A surge in gas costs drove wholesale prices up in September by the most in five months. Economists cautioned that much of the increase was the result of one-time factors and said broader inflation remains modest.
The Producer Price Index, which measures price changes before they reach the consumer, rose 0.8 percent in September. Energy prices climbed 2.3 percent. Wholesale gas prices jumped by the most since March.
Excluding energy prices, wholesale prices rose just 0.3 percent.
Food prices also rose sharply. The costs of beef, veal and vegetables all increased.
Excluding food and energy costs, which tend to fluctuate sharply from month to month, so-called core prices increased a modest 0.2 percent. Higher prices for pickup trucks accounted for one-third of the increase in core prices.
Economists said seasonal adjustments magnified the rise in energy costs. Gas prices usually start to decline in September, when the summer driving season ends. Instead, wholesale gas prices rose during the first half of the month, when the survey was taken.
Gas prices later fell in the second half of September, economists said.
Neil Dutta, an economist at Bank of America, attributed much of the gain in wholesale prices to one-time factors. In addition to the spike in energy prices, he said the 0.6 percent rise in the cost of pickup trucks may have been part due to lingering supply chain disruptions caused by the March earthquake in Japan.
"Is this a harbinger of broad-based inflation that is about to hit the U.S. consumer?" he asked. "Don't count it."
Wholesale gas prices surged 4.2 percent, the biggest jump since March. The cost of diesel fuel and liquefied petroleum gas also rose. Natural gas prices dipped.
Wholesale prices had moderated in recent months, after rising sharply earlier this year. Fears of a possible recession in the U.S. and slower growth overseas had restrained inflation.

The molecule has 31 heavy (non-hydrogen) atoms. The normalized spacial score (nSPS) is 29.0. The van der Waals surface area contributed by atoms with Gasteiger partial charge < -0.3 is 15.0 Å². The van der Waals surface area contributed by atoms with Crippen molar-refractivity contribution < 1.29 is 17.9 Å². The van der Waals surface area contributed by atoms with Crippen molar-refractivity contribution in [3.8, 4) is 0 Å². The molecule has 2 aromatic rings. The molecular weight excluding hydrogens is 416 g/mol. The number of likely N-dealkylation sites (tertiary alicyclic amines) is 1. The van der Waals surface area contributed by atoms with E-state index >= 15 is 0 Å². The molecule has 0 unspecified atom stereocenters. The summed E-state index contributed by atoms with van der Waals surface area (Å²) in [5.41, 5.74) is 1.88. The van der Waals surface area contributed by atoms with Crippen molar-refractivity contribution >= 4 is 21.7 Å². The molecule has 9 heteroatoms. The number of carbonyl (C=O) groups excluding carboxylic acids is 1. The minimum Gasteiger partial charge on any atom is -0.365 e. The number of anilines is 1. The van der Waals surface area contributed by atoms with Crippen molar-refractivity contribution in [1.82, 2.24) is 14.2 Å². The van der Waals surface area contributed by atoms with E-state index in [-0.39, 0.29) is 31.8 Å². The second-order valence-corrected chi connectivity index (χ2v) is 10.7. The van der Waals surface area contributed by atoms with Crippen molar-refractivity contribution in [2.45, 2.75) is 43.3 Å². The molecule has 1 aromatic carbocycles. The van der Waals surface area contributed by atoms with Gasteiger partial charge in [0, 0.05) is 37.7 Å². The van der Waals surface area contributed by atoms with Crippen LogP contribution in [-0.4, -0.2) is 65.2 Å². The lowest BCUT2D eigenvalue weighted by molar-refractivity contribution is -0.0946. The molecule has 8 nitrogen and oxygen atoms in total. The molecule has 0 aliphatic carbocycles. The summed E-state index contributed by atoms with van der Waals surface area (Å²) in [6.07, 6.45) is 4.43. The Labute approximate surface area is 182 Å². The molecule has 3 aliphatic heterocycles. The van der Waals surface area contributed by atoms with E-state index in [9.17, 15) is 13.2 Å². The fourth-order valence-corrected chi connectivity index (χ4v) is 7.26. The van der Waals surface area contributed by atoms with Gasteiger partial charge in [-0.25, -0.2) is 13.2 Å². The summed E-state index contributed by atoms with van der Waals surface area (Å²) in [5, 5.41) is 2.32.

The price of commodities, such as oil and grains, generally fall when growth slows because that reduces demand. It can take several months for lower prices to reach the consumer.
The core index has risen 2.5 percent in the twelve months that ended in September, the same as the previous month.
"Inflation is not wildly out of control but it certainly isn't as tame as would be expected during this stage," said Jennifer Lee, a senior economist at BMO Capital Markets.
Before September, wholesale energy prices had fallen for three straight months, dragged down by lower oil prices.
The price of oil hovered around $86 per barrel in Tuesday trading. That's down 24 percent from a recent peak in May. That's helped reduce gas prices, which averaged $3.47 per gallon on Tuesday, according to AAA. Gas prices have moved up in recent days but are down from $3.59 per gallon a month ago and nearly $4 per gallon in May.
Wholesale food prices rose 0.6 percent in September after a sharp increase in August.
That trend could cool next year. The U.S. Department of Agriculture reported last week that farmers will likely finish next summer with a bigger surplus of corn than previously expected. A bushel of corn cost $6.41 Monday, down from a record $7.99 in June.
Tuesday's report could make it more difficult for the Federal Reserve to take aggressive steps to boost growth. That's because it shows prices of some goods are still rising. The central bank last month said it would swap $400 billion of its short-term Treasury securities for longer-term securities in an effort to lower long-term interest rates.
Some Fed policymakers supported more aggressive steps, according to minutes of September's meeting, released last week. But three policymakers dissented out of concern that the Fed's efforts could spur inflation.
The Fed's informal inflation target is about 1.5 percent to 2 percent growth in core prices, at an annual rate. Last month, Fed policymakers said that inflation would decline to levels "at or below" the target, according to minutes released last week.
A small amount of inflation is good for the economy. It encourages businesses and consumers to spend and invest money sooner rather than later, before inflation erodes its value.